I repeated my 5 hours of sleep routine and was up at 3 again. Good grief. I was envious of Sal sleeping away. I just couldn’t fall back asleep, so I read while he snored contently.
Once again we had a cheap 7-11 breakfast. We also added money to our travel card. The woman at 7-11 didn’t speak English, really, but we learned pretty quickly that most people understand charades/pantomime. We had decided that we would go see the Big Buddha on Lantau Island that day, which meant an early start and a lot of travel to get there/back. We had a full day in store. We got to the Subway and I went through without issue, but Sal had a problem with his travel card and had to find someone and do the charade thing again. I waited for him on the other side of the turnstile since I had already paid. I had a pretty big epiphany while I waited, and that was that I would never want to go to a new-to-me large city (in a foreign country) by myself. I found it really intimidating and stressful. I was slightly worried Sal wouldn’t find me because of the crowds, but of course he did. I have new respect for the solo travelers beyond just having to deal with the loneliness that must be a part of that sort of travel. Thank goodness for Sal.
Here’s a video to show how quiet and orderly the subways station is — note the lines where you are supposed to stay in your lane.
There are also signs on the escalator saying not to walk on them, but we saw people doing it quite a few times. Naughty! I tsked every time we saw it. I think this was when Sal started implying I was working for international law enforcement. It was a running joke throughout the trip.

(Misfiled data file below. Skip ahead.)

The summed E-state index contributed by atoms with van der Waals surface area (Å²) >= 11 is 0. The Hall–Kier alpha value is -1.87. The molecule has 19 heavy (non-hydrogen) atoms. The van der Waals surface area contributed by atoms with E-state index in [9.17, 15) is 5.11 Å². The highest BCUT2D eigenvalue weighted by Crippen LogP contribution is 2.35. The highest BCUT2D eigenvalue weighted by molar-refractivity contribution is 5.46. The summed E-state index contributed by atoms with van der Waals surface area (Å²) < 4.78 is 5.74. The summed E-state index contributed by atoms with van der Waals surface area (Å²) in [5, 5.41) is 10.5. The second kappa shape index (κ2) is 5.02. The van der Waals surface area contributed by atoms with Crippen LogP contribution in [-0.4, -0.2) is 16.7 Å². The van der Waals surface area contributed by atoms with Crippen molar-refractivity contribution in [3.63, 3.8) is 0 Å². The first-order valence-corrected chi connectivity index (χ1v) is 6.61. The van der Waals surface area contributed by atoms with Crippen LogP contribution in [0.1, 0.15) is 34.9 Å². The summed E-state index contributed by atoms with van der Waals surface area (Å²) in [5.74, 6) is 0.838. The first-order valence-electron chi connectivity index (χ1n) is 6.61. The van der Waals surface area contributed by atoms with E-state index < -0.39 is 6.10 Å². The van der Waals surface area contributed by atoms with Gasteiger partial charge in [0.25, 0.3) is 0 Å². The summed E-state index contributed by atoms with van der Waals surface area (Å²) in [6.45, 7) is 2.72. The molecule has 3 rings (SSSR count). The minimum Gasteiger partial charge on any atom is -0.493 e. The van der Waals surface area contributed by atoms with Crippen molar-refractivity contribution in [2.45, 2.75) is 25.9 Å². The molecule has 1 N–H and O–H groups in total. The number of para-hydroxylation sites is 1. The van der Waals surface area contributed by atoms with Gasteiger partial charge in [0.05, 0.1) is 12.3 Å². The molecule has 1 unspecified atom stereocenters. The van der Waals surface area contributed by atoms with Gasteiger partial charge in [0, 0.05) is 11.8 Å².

We were on the subway early, which meant commuting crowds. Still got a seat, though – score! It was the most quiet, but crowded subway ride I’ve ever been on. Everyone was on their phone and using earphones and nobody was talking. We were the only Westerners.
We got off at our stop and had to find the bus. We were surprised to see a long line already, and since the buses were only supposed to be every 30-40 minutes, I was worried. It was already so hot at 9:30 a.m. We get it, Hong Kong. You’re hot! But geesh – can you give us a break? Usually there is a neat cable car ride you can take up to the Buddha, but unfortunately they were working on it when we were there so that’s why the line was so long. Our only options were to take the bus or a taxi (expensive).
I got worried that we’d have to wait a long time. Luckily they were still doing the holiday schedule from the day before, which meant more frequent buses. I think we waited about 25 minutes rather than the hour I was expecting after seeing the line. Huzzah! It was a 25-30 minute bus ride up to the top of the mountain and the Big Buddha. I’m going to let these next several photos/videos mostly speak for themselves re: the Big Buddha.
One good thing is there was no admittance fee for the Big Buddha. When you think about it, though, this is as it should be; they shouldn’t add insult to injury by making you pay in addition to all those steps. I mean, come on.
We were pretty hot at that point, but we wanted to do a walk nearby called the ‘Wisdom Path’ because that is where I wanted to hide another one of Sylvia’s Stones.
So as you can see from the pic above, the Wisdom Path involved yet more stairs. I almost didn’t do it, but I put my big girl panties on, and sucked it up and did it.
Sorry it’s so bright, but because of how overcast it was it was difficult to film. Turns out the Wisdom Path was not the story of Buddha, as I said in the video. Oops! We saw this when we descended the path that told the story: